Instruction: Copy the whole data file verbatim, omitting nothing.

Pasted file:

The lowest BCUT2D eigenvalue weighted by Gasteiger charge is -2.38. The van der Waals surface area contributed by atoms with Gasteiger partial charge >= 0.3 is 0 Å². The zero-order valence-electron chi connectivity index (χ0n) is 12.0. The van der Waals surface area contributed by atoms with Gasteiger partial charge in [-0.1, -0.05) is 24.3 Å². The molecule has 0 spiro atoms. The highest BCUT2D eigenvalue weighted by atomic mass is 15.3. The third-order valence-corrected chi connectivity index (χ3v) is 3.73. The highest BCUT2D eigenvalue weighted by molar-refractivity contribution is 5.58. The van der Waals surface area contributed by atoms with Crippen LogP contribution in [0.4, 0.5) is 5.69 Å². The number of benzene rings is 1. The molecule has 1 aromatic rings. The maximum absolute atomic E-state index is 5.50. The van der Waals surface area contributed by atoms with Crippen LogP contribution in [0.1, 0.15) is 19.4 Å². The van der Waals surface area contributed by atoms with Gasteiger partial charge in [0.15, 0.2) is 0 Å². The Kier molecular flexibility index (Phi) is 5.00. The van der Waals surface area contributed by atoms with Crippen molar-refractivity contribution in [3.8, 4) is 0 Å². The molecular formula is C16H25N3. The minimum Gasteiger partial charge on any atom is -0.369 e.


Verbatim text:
The lowest BCUT2D eigenvalue weighted by Gasteiger charge is -2.38. The van der Waals surface area contributed by atoms with Gasteiger partial charge >= 0.3 is 0 Å². The zero-order valence-electron chi connectivity index (χ0n) is 12.0. The van der Waals surface area contributed by atoms with Gasteiger partial charge in [-0.1, -0.05) is 24.3 Å². The molecule has 0 spiro atoms. The highest BCUT2D eigenvalue weighted by atomic mass is 15.3. The third-order valence-corrected chi connectivity index (χ3v) is 3.73. The highest BCUT2D eigenvalue weighted by molar-refractivity contribution is 5.58. The van der Waals surface area contributed by atoms with Crippen LogP contribution in [0.4, 0.5) is 5.69 Å². The number of benzene rings is 1. The molecule has 1 aromatic rings. The maximum absolute atomic E-state index is 5.50. The van der Waals surface area contributed by atoms with Crippen LogP contribution in [0.1, 0.15) is 19.4 Å². The van der Waals surface area contributed by atoms with Gasteiger partial charge in [0.15, 0.2) is 0 Å². The Kier molecular flexibility index (Phi) is 5.00. The van der Waals surface area contributed by atoms with Crippen molar-refractivity contribution in [3.8, 4) is 0 Å². The molecular formula is C16H25N3. The minimum Gasteiger partial charge on any atom is -0.369 e.